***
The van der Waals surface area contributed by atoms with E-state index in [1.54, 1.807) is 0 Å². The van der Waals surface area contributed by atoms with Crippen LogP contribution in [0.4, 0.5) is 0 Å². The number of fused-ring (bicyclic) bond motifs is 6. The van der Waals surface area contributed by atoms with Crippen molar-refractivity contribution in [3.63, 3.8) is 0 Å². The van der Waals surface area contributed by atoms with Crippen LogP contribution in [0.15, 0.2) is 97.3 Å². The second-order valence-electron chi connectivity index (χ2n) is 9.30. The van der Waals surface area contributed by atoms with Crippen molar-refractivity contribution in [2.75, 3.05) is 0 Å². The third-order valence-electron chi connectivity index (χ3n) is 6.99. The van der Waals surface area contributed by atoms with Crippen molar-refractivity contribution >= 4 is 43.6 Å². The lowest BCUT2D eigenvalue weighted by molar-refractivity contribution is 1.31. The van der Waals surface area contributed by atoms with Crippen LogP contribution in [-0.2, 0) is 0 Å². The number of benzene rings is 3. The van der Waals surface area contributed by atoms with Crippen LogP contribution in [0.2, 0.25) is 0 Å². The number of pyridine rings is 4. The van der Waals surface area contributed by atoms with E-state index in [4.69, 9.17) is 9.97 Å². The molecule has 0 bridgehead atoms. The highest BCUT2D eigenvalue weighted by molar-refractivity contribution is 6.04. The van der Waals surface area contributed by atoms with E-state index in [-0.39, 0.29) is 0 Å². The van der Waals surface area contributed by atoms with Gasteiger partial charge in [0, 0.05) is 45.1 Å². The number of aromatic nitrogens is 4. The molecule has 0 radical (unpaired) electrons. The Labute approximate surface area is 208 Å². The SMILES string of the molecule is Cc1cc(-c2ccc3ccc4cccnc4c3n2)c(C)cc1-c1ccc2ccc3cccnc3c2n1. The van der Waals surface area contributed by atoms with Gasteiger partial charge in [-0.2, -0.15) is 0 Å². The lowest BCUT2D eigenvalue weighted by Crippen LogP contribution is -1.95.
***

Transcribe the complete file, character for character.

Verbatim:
The van der Waals surface area contributed by atoms with E-state index in [1.54, 1.807) is 0 Å². The van der Waals surface area contributed by atoms with Crippen LogP contribution in [0.4, 0.5) is 0 Å². The number of fused-ring (bicyclic) bond motifs is 6. The van der Waals surface area contributed by atoms with Crippen molar-refractivity contribution in [3.63, 3.8) is 0 Å². The van der Waals surface area contributed by atoms with Crippen LogP contribution in [0.15, 0.2) is 97.3 Å². The second-order valence-electron chi connectivity index (χ2n) is 9.30. The van der Waals surface area contributed by atoms with Crippen molar-refractivity contribution in [2.75, 3.05) is 0 Å². The third-order valence-electron chi connectivity index (χ3n) is 6.99. The van der Waals surface area contributed by atoms with Crippen molar-refractivity contribution >= 4 is 43.6 Å². The lowest BCUT2D eigenvalue weighted by molar-refractivity contribution is 1.31. The van der Waals surface area contributed by atoms with Crippen LogP contribution in [-0.2, 0) is 0 Å². The number of benzene rings is 3. The van der Waals surface area contributed by atoms with Crippen LogP contribution in [0.2, 0.25) is 0 Å². The number of pyridine rings is 4. The van der Waals surface area contributed by atoms with E-state index in [4.69, 9.17) is 9.97 Å². The molecule has 0 bridgehead atoms. The highest BCUT2D eigenvalue weighted by molar-refractivity contribution is 6.04. The van der Waals surface area contributed by atoms with E-state index in [-0.39, 0.29) is 0 Å². The van der Waals surface area contributed by atoms with Gasteiger partial charge in [0, 0.05) is 45.1 Å². The number of aromatic nitrogens is 4. The molecule has 0 radical (unpaired) electrons. The Labute approximate surface area is 208 Å². The SMILES string of the molecule is Cc1cc(-c2ccc3ccc4cccnc4c3n2)c(C)cc1-c1ccc2ccc3cccnc3c2n1. The van der Waals surface area contributed by atoms with Gasteiger partial charge in [-0.2, -0.15) is 0 Å². The lowest BCUT2D eigenvalue weighted by Crippen LogP contribution is -1.95.